Earlier, in my taxi to the center of town, we maneuver through the outskirts. Bicycle taxies roam the streets, juice vendors squeeze refreshments, the ubiquitous motorcycle zooms by, horse-drawn carts carry goods too burdensome for man. From the calm of the periphery, we pass through the crowded shop-lined streets. The market is bustling. Speakers blare dance rhythms, vendors lure in costumers. Taxies, pedestrians, motorcycles, bikes, horse carts: mingle in the streets.
This is my first stop in Nicaragua, and I know immediately that I will like it. Leon does nothing in the coming days to sway me otherwise. Perpetually jealous of its more tourist-endowed rival, Granada, Leon has maintained its oeuvre as a genuine colonial city without falling prey to the gimmicks of other tourist destinations. In other words, being in Leon feels like regular life, without the manufactured frills that cost too much and leave you wondering what it is all for.
That being said, there are plenty of things to do in and around Leon. Volcano boarding is probably the most popular adventure tourism. Non-profits like Sonati and Quetzaltrekkers offer day trips to Cerro Negro to try your talents on the black sands of the volcano. It can get messy, I hear. While in town, I opt for a night hike with Quetzaltrekkers (here). Both organizations use the money they make from these treks to fund educational programs for local kids.
Leon is considered the cultural capital of Nicaragua and they host an excellent collection of contemporary art at the Ortiz-Gurdian Foundation. It’s free on Sundays. Or, like a dollar any other day. Ruben Dario, Nicaragua’s famous poet, also called Leon home. His home is now a museum, which is less than impressive. The staff is apathetic and there is very little to see. Just pick up a book of his poetry, and then read it.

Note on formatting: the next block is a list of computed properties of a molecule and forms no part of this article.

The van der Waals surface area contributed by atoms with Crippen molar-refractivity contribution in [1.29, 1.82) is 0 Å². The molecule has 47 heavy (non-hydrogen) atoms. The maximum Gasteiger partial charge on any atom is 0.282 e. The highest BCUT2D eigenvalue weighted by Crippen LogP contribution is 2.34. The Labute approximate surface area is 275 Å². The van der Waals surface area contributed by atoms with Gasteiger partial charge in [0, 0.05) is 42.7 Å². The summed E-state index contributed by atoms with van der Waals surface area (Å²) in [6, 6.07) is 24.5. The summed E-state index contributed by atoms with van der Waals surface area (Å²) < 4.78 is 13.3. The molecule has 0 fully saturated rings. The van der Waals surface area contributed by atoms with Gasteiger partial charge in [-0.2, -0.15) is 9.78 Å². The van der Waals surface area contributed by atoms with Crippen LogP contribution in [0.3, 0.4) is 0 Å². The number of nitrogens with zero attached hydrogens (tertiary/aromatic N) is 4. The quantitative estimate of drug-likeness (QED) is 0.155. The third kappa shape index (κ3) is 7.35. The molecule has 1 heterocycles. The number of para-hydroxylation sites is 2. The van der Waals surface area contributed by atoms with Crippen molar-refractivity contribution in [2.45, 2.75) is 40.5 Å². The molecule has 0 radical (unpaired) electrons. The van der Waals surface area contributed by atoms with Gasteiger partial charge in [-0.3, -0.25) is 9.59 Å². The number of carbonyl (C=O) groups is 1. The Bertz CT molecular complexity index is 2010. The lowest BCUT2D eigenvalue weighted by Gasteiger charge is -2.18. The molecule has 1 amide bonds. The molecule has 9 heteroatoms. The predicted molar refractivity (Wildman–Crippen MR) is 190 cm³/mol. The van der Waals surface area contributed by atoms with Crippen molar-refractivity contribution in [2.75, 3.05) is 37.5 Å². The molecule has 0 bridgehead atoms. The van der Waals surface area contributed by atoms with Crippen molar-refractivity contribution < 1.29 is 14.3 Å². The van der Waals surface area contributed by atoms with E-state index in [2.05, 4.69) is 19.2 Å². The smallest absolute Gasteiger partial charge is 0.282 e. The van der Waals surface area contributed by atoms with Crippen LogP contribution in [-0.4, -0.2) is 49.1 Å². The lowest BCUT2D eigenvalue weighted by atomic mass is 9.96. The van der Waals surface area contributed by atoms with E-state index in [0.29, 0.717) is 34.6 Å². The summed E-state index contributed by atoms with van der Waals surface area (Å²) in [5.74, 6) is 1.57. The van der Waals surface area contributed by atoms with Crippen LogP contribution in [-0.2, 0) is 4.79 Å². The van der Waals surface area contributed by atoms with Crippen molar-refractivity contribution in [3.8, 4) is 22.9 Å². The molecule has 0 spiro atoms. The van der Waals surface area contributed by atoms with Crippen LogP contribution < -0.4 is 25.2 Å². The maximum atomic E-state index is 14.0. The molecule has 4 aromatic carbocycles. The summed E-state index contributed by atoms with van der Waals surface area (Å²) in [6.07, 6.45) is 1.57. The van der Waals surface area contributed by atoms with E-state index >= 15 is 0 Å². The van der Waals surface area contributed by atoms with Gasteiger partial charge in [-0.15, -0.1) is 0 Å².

Nicaragua is affordable. One can get a substantial breakfast at Desayunazo for less than $3 with a drink. Try gallo pinto – rice and beans pan-fried. Or have a coffee at Café Rosalita on the breezy second floor. Visit the market behind the Cathedral for some fresh, cheap eats. As long as you’re near the Cathedral, pay $2 to be led up to the top by the attendant and then left alone to do whatever you please. “Don’t fall off,” he tells me, as we walk over the barrel-vaulted rooftop.
I spend my idle time in a hammock reading or napping. As relief for the heat, ice cream, licuados (shakes), and cold drinks are widely available. Visit a local bar and drink some Flor de Cana – Nicaragua’s prized rum – for prices that seem indecent. Walk the streets, sit in the central square, or browse the market. Leon is a taste of regular Nicaraguan life, with a few tourists and loud hostel bars thrown in the mix. It’s the perfect balance between a place to travel and a place to live.